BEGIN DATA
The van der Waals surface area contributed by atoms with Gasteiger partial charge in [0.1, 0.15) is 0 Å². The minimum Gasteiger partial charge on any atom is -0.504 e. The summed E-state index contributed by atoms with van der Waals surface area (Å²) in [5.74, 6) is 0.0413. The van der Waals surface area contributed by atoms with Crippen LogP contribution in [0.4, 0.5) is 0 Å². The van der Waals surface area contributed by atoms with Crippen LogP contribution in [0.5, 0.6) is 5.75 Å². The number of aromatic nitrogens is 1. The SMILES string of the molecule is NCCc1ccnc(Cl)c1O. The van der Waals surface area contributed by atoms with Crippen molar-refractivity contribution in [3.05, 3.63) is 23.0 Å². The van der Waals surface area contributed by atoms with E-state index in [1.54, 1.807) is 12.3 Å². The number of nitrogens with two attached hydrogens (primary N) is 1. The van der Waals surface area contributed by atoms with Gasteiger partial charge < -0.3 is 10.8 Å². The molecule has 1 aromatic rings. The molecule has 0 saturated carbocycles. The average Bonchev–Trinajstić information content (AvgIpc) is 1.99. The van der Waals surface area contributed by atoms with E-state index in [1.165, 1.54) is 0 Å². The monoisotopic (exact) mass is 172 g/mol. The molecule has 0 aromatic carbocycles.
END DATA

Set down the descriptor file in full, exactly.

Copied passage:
The van der Waals surface area contributed by atoms with Gasteiger partial charge in [0.1, 0.15) is 0 Å². The minimum Gasteiger partial charge on any atom is -0.504 e. The summed E-state index contributed by atoms with van der Waals surface area (Å²) in [5.74, 6) is 0.0413. The van der Waals surface area contributed by atoms with Crippen LogP contribution in [0.4, 0.5) is 0 Å². The van der Waals surface area contributed by atoms with Crippen LogP contribution in [0.5, 0.6) is 5.75 Å². The number of aromatic nitrogens is 1. The SMILES string of the molecule is NCCc1ccnc(Cl)c1O. The van der Waals surface area contributed by atoms with Crippen molar-refractivity contribution in [3.05, 3.63) is 23.0 Å². The van der Waals surface area contributed by atoms with E-state index in [1.54, 1.807) is 12.3 Å². The number of nitrogens with two attached hydrogens (primary N) is 1. The van der Waals surface area contributed by atoms with Gasteiger partial charge < -0.3 is 10.8 Å². The molecule has 1 aromatic rings. The molecule has 0 saturated carbocycles. The average Bonchev–Trinajstić information content (AvgIpc) is 1.99. The van der Waals surface area contributed by atoms with E-state index in [1.165, 1.54) is 0 Å². The monoisotopic (exact) mass is 172 g/mol. The molecule has 0 aromatic carbocycles.